The members of the phylum Bryozoa are almost exclusively colonial invertebrates, being comprised of small individual zooids growing in many different shapes such as runners, sheets, mounts, plates or trees. They are often mistaken for corals, sponges or even seaweeds. Bryozoan colonies arise from numerous asexually proliferated zooids. Each zooid is enclosed in a protective box-like exoskeleton, with apertures for ciliated feeding structures known as lophophores. Bryozoa are sessile suspension feeders.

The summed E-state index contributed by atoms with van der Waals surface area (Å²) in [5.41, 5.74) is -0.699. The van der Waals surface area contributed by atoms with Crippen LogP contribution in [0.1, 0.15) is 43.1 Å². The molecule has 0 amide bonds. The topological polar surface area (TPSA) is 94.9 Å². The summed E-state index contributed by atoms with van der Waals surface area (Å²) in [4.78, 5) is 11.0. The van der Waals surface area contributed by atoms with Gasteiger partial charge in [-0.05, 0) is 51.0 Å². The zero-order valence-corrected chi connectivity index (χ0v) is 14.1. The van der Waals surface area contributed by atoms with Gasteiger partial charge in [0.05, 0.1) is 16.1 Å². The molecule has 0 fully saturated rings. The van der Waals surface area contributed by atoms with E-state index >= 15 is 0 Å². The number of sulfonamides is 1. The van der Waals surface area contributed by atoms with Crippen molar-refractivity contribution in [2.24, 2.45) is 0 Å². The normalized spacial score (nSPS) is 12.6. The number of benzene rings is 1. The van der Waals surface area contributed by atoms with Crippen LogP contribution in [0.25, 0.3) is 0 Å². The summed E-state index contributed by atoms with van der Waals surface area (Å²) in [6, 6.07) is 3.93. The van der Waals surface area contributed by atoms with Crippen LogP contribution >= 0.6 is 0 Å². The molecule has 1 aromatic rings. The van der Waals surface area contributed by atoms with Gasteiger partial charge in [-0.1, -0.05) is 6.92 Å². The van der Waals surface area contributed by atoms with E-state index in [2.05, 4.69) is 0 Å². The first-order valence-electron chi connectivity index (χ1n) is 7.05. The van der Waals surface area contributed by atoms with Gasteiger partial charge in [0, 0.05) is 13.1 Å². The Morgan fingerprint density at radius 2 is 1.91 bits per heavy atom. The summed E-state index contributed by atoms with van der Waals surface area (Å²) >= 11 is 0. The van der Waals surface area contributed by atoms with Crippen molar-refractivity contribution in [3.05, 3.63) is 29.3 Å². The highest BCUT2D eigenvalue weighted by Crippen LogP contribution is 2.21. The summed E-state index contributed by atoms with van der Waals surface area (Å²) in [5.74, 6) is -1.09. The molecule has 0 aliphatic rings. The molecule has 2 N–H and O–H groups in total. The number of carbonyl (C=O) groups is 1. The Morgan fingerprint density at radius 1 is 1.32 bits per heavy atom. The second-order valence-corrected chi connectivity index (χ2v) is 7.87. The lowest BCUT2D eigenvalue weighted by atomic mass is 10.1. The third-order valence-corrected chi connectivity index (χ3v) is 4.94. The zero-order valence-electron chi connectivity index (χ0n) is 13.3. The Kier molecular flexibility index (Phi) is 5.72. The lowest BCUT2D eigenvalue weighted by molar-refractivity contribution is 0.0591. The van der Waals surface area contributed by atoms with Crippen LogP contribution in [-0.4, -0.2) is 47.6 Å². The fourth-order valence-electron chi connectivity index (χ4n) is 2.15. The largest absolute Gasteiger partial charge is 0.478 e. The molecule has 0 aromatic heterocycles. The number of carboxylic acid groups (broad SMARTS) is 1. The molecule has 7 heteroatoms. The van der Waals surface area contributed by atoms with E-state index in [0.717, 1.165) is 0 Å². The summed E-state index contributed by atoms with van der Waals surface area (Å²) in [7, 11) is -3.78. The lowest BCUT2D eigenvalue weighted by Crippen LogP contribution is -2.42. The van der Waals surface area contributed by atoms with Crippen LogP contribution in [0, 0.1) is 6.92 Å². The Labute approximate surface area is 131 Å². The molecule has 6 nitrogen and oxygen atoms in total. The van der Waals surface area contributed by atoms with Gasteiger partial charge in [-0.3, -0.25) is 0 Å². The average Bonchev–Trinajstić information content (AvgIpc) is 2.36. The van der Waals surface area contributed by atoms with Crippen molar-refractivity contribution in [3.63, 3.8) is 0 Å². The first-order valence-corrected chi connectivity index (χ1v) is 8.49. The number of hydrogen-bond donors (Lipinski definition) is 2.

Bryozoans have been discovered in great numbers and in an amazing diversity of morphological forms in the deep-sea. There are some large forms but most are small, fragile and rarely collected intact. Bryozoans can be rigid, with fused zooids forming strong erect branched forms. Soft ctenostome forms lack a rigid calcified skeleton. Ctenostome bryozoans are normally found on abyssal mud and illustrate how bryozoans have adapted to the deep-sea environment.